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. Israel, Iran clash over their nuclear programs
Israel and Iran clashed at the UN General Assembly here Tuesday, accusing each other of threatening Middle East and world peace with their respective nuclear programs.

Israeli Foreign Minister Silvan Shalom took the floor to denounce what he called the "evil regime" in Tehran and urged the UN nuclear watchdog agency and the Security Council to stop it from acquiring nuclear weapons.

As Shalom spoke, the International Atomic Energy Agency's (IAEA) board of governors met in Vienna to discuss a draft resolution by Britain, France and Germany urging that Iran be reported to the Security Council for breaching international atomic safeguards.

"I call on them to stop this evil regime (Tehran) from acquiring nuclear weapons," Shalom told assembly members, referring to the IAEA governors. "The security and stability of the entire globe is at stake."

"This is why it is essential and urgent that the Security Council take action," he added. "The international community must rally as one and use all the means at its disposal to stop Iran, before it goes nuclear."

Calling Iran's nuclear ambitions the "central threat" to global security, the Israeli foreign minister said: "We must not allow the fate of mankind to rest in the hands of the tyrants in Tehran."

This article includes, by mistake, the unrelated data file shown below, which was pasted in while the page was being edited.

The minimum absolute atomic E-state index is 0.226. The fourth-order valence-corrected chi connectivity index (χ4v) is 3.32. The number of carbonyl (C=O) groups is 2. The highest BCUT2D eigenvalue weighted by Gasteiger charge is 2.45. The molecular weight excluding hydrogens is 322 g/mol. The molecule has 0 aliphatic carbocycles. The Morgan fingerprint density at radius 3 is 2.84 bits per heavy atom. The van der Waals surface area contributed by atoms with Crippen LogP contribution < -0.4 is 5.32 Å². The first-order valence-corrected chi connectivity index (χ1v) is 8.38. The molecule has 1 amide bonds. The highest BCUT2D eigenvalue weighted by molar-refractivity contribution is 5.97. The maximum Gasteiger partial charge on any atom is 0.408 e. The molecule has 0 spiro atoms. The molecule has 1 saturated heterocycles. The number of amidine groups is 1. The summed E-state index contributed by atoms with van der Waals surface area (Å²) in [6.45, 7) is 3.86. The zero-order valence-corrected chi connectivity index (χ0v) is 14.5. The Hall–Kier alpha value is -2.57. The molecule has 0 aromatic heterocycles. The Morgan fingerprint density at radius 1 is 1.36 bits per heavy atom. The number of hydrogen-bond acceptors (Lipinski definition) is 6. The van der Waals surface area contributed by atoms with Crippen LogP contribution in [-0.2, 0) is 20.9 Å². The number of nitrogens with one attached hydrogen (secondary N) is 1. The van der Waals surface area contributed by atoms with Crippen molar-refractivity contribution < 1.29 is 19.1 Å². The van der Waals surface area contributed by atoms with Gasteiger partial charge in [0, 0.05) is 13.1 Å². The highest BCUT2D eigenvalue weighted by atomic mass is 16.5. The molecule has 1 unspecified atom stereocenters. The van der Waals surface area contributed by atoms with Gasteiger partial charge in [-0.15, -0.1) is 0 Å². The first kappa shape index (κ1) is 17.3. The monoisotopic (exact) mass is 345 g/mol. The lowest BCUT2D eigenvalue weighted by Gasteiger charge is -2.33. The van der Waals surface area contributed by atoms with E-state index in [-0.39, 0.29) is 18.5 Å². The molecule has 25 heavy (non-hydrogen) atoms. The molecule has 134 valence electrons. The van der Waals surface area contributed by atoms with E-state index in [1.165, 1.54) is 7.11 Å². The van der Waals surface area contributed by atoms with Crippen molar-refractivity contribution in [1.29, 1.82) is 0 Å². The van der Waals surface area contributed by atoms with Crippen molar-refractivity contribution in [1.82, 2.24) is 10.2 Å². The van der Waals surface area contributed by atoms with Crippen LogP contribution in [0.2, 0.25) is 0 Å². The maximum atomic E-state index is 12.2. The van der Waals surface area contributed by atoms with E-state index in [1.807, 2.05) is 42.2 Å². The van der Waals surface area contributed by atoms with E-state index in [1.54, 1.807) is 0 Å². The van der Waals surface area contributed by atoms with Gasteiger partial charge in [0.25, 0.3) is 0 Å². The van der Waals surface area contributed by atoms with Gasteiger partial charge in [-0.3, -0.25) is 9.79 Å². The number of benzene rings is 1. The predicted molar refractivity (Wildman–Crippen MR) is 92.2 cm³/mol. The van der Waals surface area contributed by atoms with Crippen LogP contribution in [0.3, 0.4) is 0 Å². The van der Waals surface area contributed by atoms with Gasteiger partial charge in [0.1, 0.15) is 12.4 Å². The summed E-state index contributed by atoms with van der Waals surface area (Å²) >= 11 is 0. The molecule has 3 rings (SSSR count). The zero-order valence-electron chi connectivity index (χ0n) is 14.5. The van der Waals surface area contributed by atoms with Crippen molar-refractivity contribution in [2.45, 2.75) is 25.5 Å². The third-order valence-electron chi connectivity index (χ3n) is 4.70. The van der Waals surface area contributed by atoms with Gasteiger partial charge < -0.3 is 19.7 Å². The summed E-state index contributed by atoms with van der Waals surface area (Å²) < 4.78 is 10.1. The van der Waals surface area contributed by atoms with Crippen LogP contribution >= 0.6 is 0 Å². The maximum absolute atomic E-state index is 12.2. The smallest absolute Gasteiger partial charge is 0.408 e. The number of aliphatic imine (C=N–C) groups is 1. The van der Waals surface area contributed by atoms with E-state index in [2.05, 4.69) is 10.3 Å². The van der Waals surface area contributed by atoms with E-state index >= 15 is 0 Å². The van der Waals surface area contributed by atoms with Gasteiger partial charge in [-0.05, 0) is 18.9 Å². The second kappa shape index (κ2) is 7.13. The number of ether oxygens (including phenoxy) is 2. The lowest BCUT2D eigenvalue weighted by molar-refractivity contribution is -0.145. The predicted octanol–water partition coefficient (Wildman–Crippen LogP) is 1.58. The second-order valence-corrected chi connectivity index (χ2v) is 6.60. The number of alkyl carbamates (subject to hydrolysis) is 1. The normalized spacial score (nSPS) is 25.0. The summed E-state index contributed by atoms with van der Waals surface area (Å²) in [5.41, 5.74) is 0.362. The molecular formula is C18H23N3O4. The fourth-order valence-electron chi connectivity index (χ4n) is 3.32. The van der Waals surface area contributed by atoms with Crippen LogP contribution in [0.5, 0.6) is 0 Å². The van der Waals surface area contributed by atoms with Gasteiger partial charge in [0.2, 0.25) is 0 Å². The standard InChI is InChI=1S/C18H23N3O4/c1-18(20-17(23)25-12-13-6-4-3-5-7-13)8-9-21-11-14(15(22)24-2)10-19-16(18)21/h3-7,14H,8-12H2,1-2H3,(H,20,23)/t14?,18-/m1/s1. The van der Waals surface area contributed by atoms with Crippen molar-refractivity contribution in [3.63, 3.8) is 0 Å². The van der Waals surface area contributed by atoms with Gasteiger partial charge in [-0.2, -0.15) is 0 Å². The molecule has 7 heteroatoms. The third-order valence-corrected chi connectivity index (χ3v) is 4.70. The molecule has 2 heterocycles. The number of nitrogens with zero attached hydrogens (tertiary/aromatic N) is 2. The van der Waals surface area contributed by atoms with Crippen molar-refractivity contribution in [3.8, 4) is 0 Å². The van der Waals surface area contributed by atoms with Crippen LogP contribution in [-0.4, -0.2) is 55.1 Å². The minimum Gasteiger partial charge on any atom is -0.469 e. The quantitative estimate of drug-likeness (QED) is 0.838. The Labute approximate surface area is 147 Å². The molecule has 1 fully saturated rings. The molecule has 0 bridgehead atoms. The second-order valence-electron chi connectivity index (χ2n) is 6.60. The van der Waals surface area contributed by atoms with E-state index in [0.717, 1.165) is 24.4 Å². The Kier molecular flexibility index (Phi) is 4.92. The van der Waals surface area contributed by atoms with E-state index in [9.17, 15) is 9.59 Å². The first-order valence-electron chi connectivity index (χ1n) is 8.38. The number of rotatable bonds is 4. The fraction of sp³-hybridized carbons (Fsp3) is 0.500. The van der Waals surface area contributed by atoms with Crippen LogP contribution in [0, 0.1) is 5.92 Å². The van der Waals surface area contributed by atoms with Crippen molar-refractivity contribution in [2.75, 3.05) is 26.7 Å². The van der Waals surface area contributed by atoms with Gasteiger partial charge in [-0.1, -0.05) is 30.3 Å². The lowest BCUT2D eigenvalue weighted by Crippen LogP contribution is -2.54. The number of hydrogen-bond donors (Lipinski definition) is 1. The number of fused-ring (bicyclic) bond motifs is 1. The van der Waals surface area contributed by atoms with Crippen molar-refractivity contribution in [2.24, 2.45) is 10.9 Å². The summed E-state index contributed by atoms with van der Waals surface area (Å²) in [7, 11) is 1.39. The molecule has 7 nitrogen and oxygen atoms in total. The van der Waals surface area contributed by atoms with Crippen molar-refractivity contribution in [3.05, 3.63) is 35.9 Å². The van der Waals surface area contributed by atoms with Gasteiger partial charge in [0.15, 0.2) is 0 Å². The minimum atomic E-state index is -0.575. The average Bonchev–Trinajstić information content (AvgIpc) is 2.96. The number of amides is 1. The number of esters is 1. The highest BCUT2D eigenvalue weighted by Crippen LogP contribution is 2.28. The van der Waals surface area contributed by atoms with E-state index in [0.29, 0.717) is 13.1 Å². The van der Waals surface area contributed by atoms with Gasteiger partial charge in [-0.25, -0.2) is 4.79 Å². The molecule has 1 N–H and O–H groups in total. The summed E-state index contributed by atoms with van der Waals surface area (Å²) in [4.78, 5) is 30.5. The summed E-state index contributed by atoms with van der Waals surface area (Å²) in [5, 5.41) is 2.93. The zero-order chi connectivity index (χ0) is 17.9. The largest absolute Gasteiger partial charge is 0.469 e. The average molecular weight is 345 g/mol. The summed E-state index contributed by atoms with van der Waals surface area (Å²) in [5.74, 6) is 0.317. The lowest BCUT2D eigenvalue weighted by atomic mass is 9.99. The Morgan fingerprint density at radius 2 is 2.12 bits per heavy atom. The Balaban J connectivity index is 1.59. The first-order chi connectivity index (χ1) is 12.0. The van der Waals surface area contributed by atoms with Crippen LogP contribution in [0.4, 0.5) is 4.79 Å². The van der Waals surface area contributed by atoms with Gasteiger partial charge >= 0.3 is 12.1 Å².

Hours later, Iranian delegate Ahmad Sadeghi was allowed to respond to the charges and slammed what he called "unsubstantiated allegations" against his country "from a representative of the Israeli regime."

He told the General Assembly that it was not surprising that Israel "would make such baseless and fabricated propaganda to remedy for its illegitimacy."

The delegate accused Israel of using its nuclear arsenal to threaten "peace and security in the volatile region of the Middle East for years."

Israel is believed to be the only nuclear power in the Middle East. Although it has never admitted to having nuclear weapons, it is thought to possess an arsenal of about 200 warheads.

"This (Israeli) regime should face a united front and must be kept under continuing pressure to relinquish its nuclear program and place all its nuclear facilities under international monitoring," the Iranian delegate said.

"I just want to express our appreciation for a lecture on human rights, on world terror and on nuclear proliferation from one of the world's greatest experts in that field," Israeli UN ambassador Dan Gillerman retorted.

Sunday, Shalom said proposals unveiled by Iranian President Mahmoud Ahmadinejad before the General Assembly to allay Western concern over its nuclear intentions were an attempt to buy time to advance its nuclear program.

Ahmadinejad on Saturday outlined four proposals, including an offer to "engage in serious partnership with private and public sectors of other countries in the implementation of the uranium-enrichment program in Iran."

But Shalom said Iran was trying to water down opposition from foreign governments by "flashing contracts for private and public companies."

Following the downfall of Saddam Hussein's regime in Iraq in 2003, Israel has come to view Iran as its number-one enemy.

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